We haven’t previously reported on Irdeto, but something their PR company told us must have been persuasive and we met with Richard Scott, SVP Sales & Marketing from the company this time. The firm has 45 years experience in conditional access (CA) technologies and has also been developing software CAMs (that might have been the ‘hook’!). The use of software CAMs allows the development of STBs and TVs that can access encrypted content from PayTV services without the need for a CI Slot. (SES mentioned at their press event [SES Still Sees Growth for Satellite] that Technosat of Germany had developed such a set).
Irdeto claims 40 major customers for its CA technology, with 20 million devices supplied.
DRM is changing and Irdeto has developed a cloud-based interface for DRM and has fifteen customers including Liberty Global for “Multi DRM support”. The company is DRM-Agnostic and can be used to secure content across different platforms. Irdeto is an approved Apple FairPlay supplier.
The firm has been working on breaking the complex world of DRM/CA software into separate modules. That allows more flexibility. Traditionally, CA services have been from the STB maker, but Irdeto has been able to develop a “Keys & credentials” service that give more control to the operator. This new scheme has allowed, for example, the addition of Netflix support to existing STBs, which helps operators deal with the commercial threat from OTT.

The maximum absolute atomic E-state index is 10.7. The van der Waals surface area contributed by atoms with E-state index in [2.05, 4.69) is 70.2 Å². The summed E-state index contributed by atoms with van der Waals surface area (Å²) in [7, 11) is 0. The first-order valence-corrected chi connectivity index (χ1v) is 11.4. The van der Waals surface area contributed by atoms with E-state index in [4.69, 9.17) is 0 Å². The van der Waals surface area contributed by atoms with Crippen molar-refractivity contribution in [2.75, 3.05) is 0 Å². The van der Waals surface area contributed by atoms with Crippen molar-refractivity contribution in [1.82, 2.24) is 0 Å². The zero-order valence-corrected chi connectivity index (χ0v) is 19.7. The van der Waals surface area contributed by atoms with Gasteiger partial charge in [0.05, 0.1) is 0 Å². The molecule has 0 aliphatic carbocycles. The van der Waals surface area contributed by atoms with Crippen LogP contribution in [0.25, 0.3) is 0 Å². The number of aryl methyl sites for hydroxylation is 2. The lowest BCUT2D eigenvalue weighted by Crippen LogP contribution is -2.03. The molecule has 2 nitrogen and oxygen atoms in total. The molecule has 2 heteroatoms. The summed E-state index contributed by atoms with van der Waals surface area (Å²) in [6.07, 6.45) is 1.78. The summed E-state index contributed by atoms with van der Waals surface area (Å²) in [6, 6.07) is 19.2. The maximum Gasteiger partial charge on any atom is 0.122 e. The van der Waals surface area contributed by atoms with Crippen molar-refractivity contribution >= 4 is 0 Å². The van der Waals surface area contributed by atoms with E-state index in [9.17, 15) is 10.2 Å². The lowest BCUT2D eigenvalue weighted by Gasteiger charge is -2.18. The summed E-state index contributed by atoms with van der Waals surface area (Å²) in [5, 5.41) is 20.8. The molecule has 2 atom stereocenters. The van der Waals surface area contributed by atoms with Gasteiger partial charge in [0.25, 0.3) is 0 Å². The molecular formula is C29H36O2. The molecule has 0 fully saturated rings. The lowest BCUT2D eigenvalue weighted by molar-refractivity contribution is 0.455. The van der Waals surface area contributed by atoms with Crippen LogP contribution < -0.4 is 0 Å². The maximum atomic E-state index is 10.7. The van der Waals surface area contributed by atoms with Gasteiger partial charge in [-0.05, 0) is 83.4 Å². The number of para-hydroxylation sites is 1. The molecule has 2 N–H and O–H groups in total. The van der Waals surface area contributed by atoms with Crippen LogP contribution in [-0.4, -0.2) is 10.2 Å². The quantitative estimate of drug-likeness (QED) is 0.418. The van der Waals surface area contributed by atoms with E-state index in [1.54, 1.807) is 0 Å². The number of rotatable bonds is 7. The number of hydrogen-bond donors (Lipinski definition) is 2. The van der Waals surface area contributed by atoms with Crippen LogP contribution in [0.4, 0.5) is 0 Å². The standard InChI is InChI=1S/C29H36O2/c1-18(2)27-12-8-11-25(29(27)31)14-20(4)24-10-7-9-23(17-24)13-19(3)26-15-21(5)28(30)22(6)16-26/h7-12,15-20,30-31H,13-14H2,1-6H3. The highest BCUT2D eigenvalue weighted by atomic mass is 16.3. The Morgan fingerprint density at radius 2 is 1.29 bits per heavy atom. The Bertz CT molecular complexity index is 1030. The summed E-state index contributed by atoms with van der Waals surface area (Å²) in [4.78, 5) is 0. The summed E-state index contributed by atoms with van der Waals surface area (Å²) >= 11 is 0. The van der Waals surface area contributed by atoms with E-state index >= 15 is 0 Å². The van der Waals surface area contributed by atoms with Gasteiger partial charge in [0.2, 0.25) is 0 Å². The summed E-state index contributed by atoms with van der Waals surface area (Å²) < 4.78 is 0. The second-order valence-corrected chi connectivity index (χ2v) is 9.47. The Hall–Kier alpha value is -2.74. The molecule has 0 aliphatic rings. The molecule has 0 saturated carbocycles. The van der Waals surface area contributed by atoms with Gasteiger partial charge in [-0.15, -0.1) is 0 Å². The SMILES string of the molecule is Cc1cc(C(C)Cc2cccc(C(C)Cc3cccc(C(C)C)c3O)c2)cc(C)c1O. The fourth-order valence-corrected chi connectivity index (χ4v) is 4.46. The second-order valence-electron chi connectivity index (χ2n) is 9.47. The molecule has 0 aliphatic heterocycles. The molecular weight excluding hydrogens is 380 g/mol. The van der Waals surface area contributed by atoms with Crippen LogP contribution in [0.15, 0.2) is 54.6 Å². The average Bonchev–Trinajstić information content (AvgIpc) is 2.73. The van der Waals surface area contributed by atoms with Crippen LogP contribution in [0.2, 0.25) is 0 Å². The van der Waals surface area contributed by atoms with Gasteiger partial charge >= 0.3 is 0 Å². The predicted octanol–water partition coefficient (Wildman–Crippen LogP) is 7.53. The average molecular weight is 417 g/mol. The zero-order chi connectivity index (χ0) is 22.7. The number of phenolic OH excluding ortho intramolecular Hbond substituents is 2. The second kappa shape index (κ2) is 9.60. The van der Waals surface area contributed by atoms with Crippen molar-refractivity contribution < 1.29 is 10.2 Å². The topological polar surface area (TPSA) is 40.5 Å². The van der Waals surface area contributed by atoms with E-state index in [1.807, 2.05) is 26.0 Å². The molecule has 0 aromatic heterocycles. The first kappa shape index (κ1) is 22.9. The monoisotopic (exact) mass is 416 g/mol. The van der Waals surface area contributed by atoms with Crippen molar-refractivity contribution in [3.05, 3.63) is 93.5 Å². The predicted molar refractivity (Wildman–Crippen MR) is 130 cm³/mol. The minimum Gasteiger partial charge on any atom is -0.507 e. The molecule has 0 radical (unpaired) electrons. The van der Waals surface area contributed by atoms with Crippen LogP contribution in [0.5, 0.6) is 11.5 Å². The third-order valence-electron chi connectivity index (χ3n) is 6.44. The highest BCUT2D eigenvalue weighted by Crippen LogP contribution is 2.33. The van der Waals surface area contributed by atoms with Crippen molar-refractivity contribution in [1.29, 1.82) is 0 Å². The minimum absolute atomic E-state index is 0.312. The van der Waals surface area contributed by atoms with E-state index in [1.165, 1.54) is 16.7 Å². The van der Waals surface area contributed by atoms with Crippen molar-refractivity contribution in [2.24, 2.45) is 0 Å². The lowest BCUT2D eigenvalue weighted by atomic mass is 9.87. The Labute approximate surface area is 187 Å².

As well as this, in talking about the issues of piracy, Irdeto has a special scheme for movie studios that like to release early content to some special groups, for example children in hospital. At one time, to ensure security, staff from the studios would literally visit the hospital ward with a special Blu-ray disk and carry it away afterwards. Irdeto has developed watermarking so that pirate content can be tracked back to the place and time.
Software control of security is also becoming more popular as more TV firms are developing Android on smart TVs.
Upstairs on the booth, Irdeto had a “piracy lounge”, showing content providers how good pirates have got in delivering services and content to consumers. It was said to be “hair raising”, although we didn’t have time for the demo!